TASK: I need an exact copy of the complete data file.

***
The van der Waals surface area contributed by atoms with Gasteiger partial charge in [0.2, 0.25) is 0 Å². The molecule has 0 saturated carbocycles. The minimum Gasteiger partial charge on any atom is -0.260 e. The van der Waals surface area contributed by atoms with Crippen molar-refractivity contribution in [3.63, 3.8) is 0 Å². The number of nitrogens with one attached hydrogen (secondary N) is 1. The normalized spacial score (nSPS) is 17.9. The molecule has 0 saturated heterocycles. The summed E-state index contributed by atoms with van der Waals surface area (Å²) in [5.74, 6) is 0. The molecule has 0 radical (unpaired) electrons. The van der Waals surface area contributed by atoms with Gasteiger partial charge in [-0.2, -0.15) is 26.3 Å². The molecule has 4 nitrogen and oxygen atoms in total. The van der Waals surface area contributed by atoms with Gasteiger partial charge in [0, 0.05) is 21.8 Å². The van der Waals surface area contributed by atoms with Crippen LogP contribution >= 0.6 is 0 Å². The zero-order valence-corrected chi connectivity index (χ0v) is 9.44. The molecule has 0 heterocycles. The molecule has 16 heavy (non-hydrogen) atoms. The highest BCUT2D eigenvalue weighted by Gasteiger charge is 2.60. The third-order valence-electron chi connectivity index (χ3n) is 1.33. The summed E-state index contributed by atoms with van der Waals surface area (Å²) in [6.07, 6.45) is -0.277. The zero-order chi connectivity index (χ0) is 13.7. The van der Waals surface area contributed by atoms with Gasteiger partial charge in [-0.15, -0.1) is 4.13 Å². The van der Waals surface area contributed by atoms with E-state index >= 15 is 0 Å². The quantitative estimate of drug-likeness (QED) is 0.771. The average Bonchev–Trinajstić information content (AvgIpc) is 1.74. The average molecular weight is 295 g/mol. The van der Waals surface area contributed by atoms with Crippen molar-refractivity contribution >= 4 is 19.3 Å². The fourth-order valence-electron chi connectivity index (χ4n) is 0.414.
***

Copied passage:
The van der Waals surface area contributed by atoms with Gasteiger partial charge in [0.2, 0.25) is 0 Å². The molecule has 0 saturated carbocycles. The minimum Gasteiger partial charge on any atom is -0.260 e. The van der Waals surface area contributed by atoms with Crippen molar-refractivity contribution in [3.63, 3.8) is 0 Å². The number of nitrogens with one attached hydrogen (secondary N) is 1. The normalized spacial score (nSPS) is 17.9. The molecule has 0 saturated heterocycles. The summed E-state index contributed by atoms with van der Waals surface area (Å²) in [5.74, 6) is 0. The molecule has 0 radical (unpaired) electrons. The van der Waals surface area contributed by atoms with Gasteiger partial charge in [-0.2, -0.15) is 26.3 Å². The molecule has 4 nitrogen and oxygen atoms in total. The van der Waals surface area contributed by atoms with Gasteiger partial charge in [0, 0.05) is 21.8 Å². The van der Waals surface area contributed by atoms with Crippen LogP contribution >= 0.6 is 0 Å². The zero-order valence-corrected chi connectivity index (χ0v) is 9.44. The molecule has 0 heterocycles. The molecule has 16 heavy (non-hydrogen) atoms. The highest BCUT2D eigenvalue weighted by Gasteiger charge is 2.60. The third-order valence-electron chi connectivity index (χ3n) is 1.33. The summed E-state index contributed by atoms with van der Waals surface area (Å²) in [6.07, 6.45) is -0.277. The zero-order chi connectivity index (χ0) is 13.7. The van der Waals surface area contributed by atoms with Gasteiger partial charge in [-0.15, -0.1) is 4.13 Å². The van der Waals surface area contributed by atoms with E-state index >= 15 is 0 Å². The quantitative estimate of drug-likeness (QED) is 0.771. The average Bonchev–Trinajstić information content (AvgIpc) is 1.74. The average molecular weight is 295 g/mol. The van der Waals surface area contributed by atoms with Crippen molar-refractivity contribution >= 4 is 19.3 Å². The fourth-order valence-electron chi connectivity index (χ4n) is 0.414.